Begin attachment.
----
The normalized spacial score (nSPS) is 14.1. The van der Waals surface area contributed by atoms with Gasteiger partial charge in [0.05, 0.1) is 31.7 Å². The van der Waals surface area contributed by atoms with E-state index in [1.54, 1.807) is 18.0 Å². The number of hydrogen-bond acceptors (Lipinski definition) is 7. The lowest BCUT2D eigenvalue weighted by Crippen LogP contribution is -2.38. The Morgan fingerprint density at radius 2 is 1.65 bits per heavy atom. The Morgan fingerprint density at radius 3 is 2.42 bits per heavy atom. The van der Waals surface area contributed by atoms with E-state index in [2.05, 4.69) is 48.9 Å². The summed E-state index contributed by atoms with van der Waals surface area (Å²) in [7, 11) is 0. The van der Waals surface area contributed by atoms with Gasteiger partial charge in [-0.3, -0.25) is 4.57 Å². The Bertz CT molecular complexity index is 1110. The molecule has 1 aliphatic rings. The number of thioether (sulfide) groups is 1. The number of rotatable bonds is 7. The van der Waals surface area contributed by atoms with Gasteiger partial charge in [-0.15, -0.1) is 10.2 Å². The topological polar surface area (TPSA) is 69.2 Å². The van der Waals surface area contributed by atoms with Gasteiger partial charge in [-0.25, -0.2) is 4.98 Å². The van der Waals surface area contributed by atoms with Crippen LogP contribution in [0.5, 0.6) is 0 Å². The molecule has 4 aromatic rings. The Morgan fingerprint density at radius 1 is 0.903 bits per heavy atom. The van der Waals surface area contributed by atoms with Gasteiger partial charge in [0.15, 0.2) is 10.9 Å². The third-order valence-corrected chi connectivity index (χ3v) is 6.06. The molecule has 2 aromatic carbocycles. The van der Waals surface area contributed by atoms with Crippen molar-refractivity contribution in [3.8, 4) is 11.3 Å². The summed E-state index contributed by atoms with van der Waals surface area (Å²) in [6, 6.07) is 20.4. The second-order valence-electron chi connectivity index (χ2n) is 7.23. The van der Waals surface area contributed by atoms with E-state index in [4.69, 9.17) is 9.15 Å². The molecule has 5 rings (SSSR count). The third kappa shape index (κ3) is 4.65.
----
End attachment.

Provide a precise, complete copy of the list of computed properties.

The normalized spacial score (nSPS) is 14.1. The van der Waals surface area contributed by atoms with Gasteiger partial charge in [0.05, 0.1) is 31.7 Å². The van der Waals surface area contributed by atoms with E-state index in [1.54, 1.807) is 18.0 Å². The number of hydrogen-bond acceptors (Lipinski definition) is 7. The lowest BCUT2D eigenvalue weighted by Crippen LogP contribution is -2.38. The Morgan fingerprint density at radius 2 is 1.65 bits per heavy atom. The Morgan fingerprint density at radius 3 is 2.42 bits per heavy atom. The van der Waals surface area contributed by atoms with E-state index in [2.05, 4.69) is 48.9 Å². The summed E-state index contributed by atoms with van der Waals surface area (Å²) in [7, 11) is 0. The van der Waals surface area contributed by atoms with Gasteiger partial charge in [-0.3, -0.25) is 4.57 Å². The Bertz CT molecular complexity index is 1110. The molecule has 1 aliphatic rings. The number of thioether (sulfide) groups is 1. The number of rotatable bonds is 7. The van der Waals surface area contributed by atoms with Gasteiger partial charge in [-0.15, -0.1) is 10.2 Å². The topological polar surface area (TPSA) is 69.2 Å². The van der Waals surface area contributed by atoms with Gasteiger partial charge in [-0.25, -0.2) is 4.98 Å². The van der Waals surface area contributed by atoms with Crippen LogP contribution in [0.5, 0.6) is 0 Å². The molecule has 4 aromatic rings. The Morgan fingerprint density at radius 1 is 0.903 bits per heavy atom. The van der Waals surface area contributed by atoms with Gasteiger partial charge in [0.15, 0.2) is 10.9 Å². The third-order valence-corrected chi connectivity index (χ3v) is 6.06. The molecule has 2 aromatic carbocycles. The van der Waals surface area contributed by atoms with Crippen molar-refractivity contribution in [3.8, 4) is 11.3 Å². The summed E-state index contributed by atoms with van der Waals surface area (Å²) in [6, 6.07) is 20.4. The second-order valence-electron chi connectivity index (χ2n) is 7.23. The van der Waals surface area contributed by atoms with E-state index in [4.69, 9.17) is 9.15 Å². The molecule has 5 rings (SSSR count). The third kappa shape index (κ3) is 4.65.